The two thugs run into this building being chased by Box and jago.
They are running down New College Lane into Hertford College.
After visiting Max in the mortuary Endeavour and Thursday visit the Radcliffe Observatory..
See above for details of the Radcliffe Observatory.
Morse and Thursday visit another observatory.
This is UCL Observatory at Mill Hill in London. 553 Watford Way London NW7 2QS.
The location of Heaviside Studios. Unidentified. Tom, one of my readers, thinks that this location is housed in Longcross Film Studios in Surrey. The car crash in this episode was filmed there. However, there are very few photos from within the studio for security reasons so I can’t be sure if it is located in Longcross.
No idea where this is. Looks like an industrial estate. The original Thunderbirds, Stingray etc were created is now an industrial estate in Slough.
This is the buildings that once housed Gerry and Sylvia Anderson’s 21st century films. Buildings now part of a large industrial estate.
Here is an interesting film about the studios.
Endeavour and Thursday talk to Humbolt about his car brakes being tampered with.
This is Keble College, Oxford.
We again see the outside of what is supposed to be the Social Work Department. The building is part of Hertford College.
Up next is the home of the Humbolts. Unidentified
The home of the Wingqvists. A huge thanks to Mark who kindly contacted me to let me this location. Mark is an architect and recognised it as Quilter House, Green Lane, Prestwood, Buckinghamshire, England. It is now called Clayton House. The architect was Peter Aldington.
The above pictures were taken some time ago and that is why the door is a different colour. Thank you again Mark.
The Humbolts said they were in Christchurch Meadows. But probably not.
I think they are sitting in Merton Field going by the buildings behind them and the distance from them.
The bench, put there by the film crew, is probably about where the white mark is on the field.
Van Horne’s Institute. Thanks to Julia and La Gazza Ladra I have found the location.
It is on Canterbury Road, Oxford.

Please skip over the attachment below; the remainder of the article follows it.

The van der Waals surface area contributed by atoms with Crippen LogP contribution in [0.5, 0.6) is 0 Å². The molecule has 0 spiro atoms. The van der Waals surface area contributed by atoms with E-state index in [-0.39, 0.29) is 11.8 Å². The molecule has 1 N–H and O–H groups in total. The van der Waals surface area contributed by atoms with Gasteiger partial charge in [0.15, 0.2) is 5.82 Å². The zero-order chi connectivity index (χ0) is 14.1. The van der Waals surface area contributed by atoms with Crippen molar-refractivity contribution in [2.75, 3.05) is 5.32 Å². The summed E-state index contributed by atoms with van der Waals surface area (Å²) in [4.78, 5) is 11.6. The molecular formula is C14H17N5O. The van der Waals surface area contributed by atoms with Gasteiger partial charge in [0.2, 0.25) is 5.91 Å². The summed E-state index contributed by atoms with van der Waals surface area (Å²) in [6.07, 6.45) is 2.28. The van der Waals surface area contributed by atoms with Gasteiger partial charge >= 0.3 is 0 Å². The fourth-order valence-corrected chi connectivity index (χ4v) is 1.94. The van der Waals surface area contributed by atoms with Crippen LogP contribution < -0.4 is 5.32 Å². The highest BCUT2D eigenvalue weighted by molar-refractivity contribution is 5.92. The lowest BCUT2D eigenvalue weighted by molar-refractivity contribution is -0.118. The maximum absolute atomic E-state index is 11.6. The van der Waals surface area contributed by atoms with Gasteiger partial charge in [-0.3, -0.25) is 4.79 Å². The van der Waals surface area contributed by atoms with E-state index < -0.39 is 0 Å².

The last location where we find Endeavour sitting in his car.
This is of course in front of Radcliffe Camera, Oxford.
Thanks to Ian who mentioned in the comments section that what was supposed to be the magistrate’s court,
is in fact the entrance to Keble college library the entrance door to the library can be seen on the right.
Thank you to Tom who pointed out that the car crash scene was filmed at Longcross Film Studios test track.
Tom said that the test track is used by film and TV companies and in particular is used by car magazines.
No pubs again like last week’s episode.
Actors who appeared in the Endeavour Series 6, Episode 1 ‘PYLON’ and/or Morse or Lewis.
Sophie Winkleman played Regan Peverill in the Lewis pilot episode, 2006.
CONNECTIONS OTHER THAN ACTORS TO THE LEWIS AND ORIGINAL MORSE SERIES
None that I could see unless you count the foreshadowing in Max DeBryn’s parting words to Endeavour and Thursday as they leave his company, “Inspector. Morse.”
Led Zeppelin’s Whole Lotta Love was used a s the theme tune to the BBC’s Top of the Pops. Top of the Pops, also known as TOTP, is a British music chart television programme, made by the BBC and originally broadcast weekly between 1 January 1964 and 30 July 2006. The Led Zeppelin track Whole Lotta Love was use as TOTP’s theme from 5 November 1970 to 14 July 1977. Update 19th Feb’ 2019. Guy in the comments section pointed out that the version used for Top of the Pops wasn’t the Led Zeppelin original, it was a cover by Alexis Korner’s Collective Conciousness Society. A man of my years should have known that, 🙂
So is Dr. Larry Humbolt named after Humboldt County, California, populated by a mix of hippies and rednecks and one of America’s most unique farming communities, with around 30,000 people (more than a fifth of Humboldt’s population) involved in growing marijuana. 😉 Or Friedrich Wilhelm Heinrich Alexander von Humboldt (14 September 1769 – 6 May 1859) a Prussian polymath, geographer, naturalist, explorer, and influential proponent of Romantic philosophy and science.